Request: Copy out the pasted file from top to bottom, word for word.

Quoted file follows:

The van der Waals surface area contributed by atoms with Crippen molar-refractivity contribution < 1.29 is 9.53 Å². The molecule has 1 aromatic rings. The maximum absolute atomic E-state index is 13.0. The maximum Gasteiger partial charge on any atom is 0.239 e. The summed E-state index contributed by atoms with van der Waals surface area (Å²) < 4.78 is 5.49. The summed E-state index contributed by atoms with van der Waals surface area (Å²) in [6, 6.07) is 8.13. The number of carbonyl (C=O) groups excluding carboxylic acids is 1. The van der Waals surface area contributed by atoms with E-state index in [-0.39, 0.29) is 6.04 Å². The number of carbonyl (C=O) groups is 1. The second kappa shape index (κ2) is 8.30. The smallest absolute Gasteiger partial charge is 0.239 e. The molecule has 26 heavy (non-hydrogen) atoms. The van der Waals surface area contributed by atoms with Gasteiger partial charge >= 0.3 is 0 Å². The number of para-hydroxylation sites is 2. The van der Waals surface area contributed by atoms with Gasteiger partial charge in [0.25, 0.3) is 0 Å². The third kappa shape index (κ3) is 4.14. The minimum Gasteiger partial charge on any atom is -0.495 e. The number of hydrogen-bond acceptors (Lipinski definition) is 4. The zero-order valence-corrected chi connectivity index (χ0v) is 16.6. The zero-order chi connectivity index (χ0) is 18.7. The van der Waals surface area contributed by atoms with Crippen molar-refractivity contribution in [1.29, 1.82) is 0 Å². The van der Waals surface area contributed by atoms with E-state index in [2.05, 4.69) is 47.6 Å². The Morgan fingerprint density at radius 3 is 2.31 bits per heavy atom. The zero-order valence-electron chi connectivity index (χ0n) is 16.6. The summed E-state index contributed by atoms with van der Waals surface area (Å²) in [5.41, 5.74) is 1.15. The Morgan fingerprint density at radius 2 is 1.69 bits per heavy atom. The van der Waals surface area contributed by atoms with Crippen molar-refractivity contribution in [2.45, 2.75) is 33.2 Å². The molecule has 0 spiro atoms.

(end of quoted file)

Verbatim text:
The van der Waals surface area contributed by atoms with Crippen molar-refractivity contribution < 1.29 is 9.53 Å². The molecule has 1 aromatic rings. The maximum absolute atomic E-state index is 13.0. The maximum Gasteiger partial charge on any atom is 0.239 e. The summed E-state index contributed by atoms with van der Waals surface area (Å²) < 4.78 is 5.49. The summed E-state index contributed by atoms with van der Waals surface area (Å²) in [6, 6.07) is 8.13. The number of carbonyl (C=O) groups excluding carboxylic acids is 1. The van der Waals surface area contributed by atoms with E-state index in [-0.39, 0.29) is 6.04 Å². The number of carbonyl (C=O) groups is 1. The second kappa shape index (κ2) is 8.30. The smallest absolute Gasteiger partial charge is 0.239 e. The molecule has 26 heavy (non-hydrogen) atoms. The van der Waals surface area contributed by atoms with Gasteiger partial charge >= 0.3 is 0 Å². The number of para-hydroxylation sites is 2. The van der Waals surface area contributed by atoms with Gasteiger partial charge in [0.25, 0.3) is 0 Å². The third kappa shape index (κ3) is 4.14. The minimum Gasteiger partial charge on any atom is -0.495 e. The number of hydrogen-bond acceptors (Lipinski definition) is 4. The zero-order valence-corrected chi connectivity index (χ0v) is 16.6. The zero-order chi connectivity index (χ0) is 18.7. The van der Waals surface area contributed by atoms with Crippen molar-refractivity contribution in [1.29, 1.82) is 0 Å². The van der Waals surface area contributed by atoms with E-state index in [2.05, 4.69) is 47.6 Å². The Morgan fingerprint density at radius 3 is 2.31 bits per heavy atom. The zero-order valence-electron chi connectivity index (χ0n) is 16.6. The summed E-state index contributed by atoms with van der Waals surface area (Å²) in [5.41, 5.74) is 1.15. The Morgan fingerprint density at radius 2 is 1.69 bits per heavy atom. The van der Waals surface area contributed by atoms with Crippen molar-refractivity contribution in [2.45, 2.75) is 33.2 Å². The molecule has 0 spiro atoms.